Thursday, July 30, 2009

Going native

First, just want to mention how sneaky vegetables can be. This green on green thing: green beans on green vines/leaves surprises, non-observant me sometimes and I had a bunch of beans earlier this week to harvest because I totally missed them.

Also hidden was this cucumber:

Camouflaged amidst all the leaves as well (and all the way in the back of the trellis. Easily a one pound cucumber! Pickles... or cucumber salad...? Cucumber salad for lunch today!

(another quick update: I was able to get the asparagus that popped up randomly in time and was it sweet and delicious. Hurray for fresh asparagus in July! Literally 2 minutes from garden to my plate)

Anyways, on to my story:

As I was walking out of the place I volunteer at earlier this week, I walked to my car, hopped in, and stared out the window in slight disbelief. Approximately 6 feet away, hanging by vines in a little past the cut grass of the parking lot into the wooded area were these green egg shaped things swinging in the wind.

Wild/native kiwi? I first thought initially, except I was pretty sure kiwi weren't native. I couldn't remember what kiwi leaves looked like and then I saw this flower (bad pic, sorry):

I started nearly jumping for joy when I realized that I had discovered a native maypop, aka passionflower vine growing on the property!!! I nearly ripped the entire vine from the ground until I thought better and grabbed a flower and fruit first so that I could show the administrative staff at my volunteering place.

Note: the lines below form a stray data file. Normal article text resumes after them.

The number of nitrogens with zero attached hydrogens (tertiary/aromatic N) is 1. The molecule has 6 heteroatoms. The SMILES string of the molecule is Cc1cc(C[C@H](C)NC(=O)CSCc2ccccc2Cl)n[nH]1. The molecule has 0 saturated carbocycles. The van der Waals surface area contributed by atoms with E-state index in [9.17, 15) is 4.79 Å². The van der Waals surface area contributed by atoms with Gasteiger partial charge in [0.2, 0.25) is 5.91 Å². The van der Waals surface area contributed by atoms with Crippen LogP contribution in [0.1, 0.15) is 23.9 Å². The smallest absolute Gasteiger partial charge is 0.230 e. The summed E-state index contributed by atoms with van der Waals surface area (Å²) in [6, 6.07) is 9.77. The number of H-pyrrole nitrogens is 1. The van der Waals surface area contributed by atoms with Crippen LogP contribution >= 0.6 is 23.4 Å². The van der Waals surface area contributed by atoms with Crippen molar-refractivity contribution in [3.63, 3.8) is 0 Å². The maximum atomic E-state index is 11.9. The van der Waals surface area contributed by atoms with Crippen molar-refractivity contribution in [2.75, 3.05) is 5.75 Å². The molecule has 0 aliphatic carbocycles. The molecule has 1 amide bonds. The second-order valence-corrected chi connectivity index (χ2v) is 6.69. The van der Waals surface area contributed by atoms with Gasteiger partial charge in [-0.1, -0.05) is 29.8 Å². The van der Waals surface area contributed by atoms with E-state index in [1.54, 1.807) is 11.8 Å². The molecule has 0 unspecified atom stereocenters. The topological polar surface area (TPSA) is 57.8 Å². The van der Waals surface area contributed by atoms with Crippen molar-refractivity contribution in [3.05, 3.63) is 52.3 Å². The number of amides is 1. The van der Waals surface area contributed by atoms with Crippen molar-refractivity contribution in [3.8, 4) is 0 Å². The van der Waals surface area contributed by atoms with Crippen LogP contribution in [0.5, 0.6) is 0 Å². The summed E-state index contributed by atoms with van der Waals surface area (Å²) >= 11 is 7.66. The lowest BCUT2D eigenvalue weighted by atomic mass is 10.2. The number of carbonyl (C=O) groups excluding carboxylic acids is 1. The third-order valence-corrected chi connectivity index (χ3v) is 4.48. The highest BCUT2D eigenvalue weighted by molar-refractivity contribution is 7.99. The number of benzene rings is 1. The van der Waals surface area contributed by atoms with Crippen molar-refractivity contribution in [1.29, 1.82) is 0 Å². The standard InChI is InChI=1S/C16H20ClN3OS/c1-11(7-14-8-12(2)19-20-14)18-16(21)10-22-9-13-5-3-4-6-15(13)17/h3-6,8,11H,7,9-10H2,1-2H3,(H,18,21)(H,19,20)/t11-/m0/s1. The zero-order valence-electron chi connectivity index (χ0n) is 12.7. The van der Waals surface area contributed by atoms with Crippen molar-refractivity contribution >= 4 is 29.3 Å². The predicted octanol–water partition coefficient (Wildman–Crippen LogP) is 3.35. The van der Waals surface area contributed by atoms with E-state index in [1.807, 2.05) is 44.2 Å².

They were nonplussed, and sort of thought, "Wha---?" and when I asked them if I could dig up the passionflower vine they said it was ok as long as I didn't get eaten by coyotes in the woods.

Easy enough.

Being too impatient to drive the 10-15 minutes home to grab the proper tools, I decided to give the vine a yank at the bottom since it had been raining and the ground was soft. Hmm... I got some (broke off) tap root and bent up the vine a little near the base in the process. That might not be good for the vine and so I found another vine and attempted to pull that up and same thing, some tap root, but no full rootiness.

Well, just to try to have more chances of success as these becoming established I took both vines, each over 6 feet in length, with fruit and flowers on them (not smart to take the entire thing probably, lots of plant to sustain with a lot less root now) and wrapped them into my car.

I popped them straight into a bucket of water and the weather has been cool out so I am hoping that I may see some roots developing that I might find a nice place to let the maypop carry on with regular growing activity and give me delicious fruit. If not this year, maybe the next!

(UPDATE: 3 days in and there be new roots growing! Also, I'd like to note that I have been trying to grow maypops prior to this discovery, receiving little seedlings from a local gardener lady, but the damn things always get eaten by squirrels/placed in poor areas by me/I break them >_<)

Passionflowers are a fascinating looking flower with a lot of symbolism/backstory to the Passion of Christ. The parts supposedly signify:
(Thanks wikipedia!)

Pretty cool eh?

Passionflowers are commonly called Maypops in the southeastern part of the U.S where they are native because in May they seemingly pop out of nowhere. I have also heard from locals that they are named this because the fruits are ripe sometimes trailing on the ground, when stepped upon they "may pop." Ah, local lore.

They are a deciduous vine as compared to its South American tropical companion vine you might find in grocery stores. The tropical ones in grocery stores have an orange flesh with little black seeds and purple-black skin when ripe. Maypop fruit however have greyish-white flesh with black seeds and orange skin when ripe. This orange skin gives it is other name, apricot vine.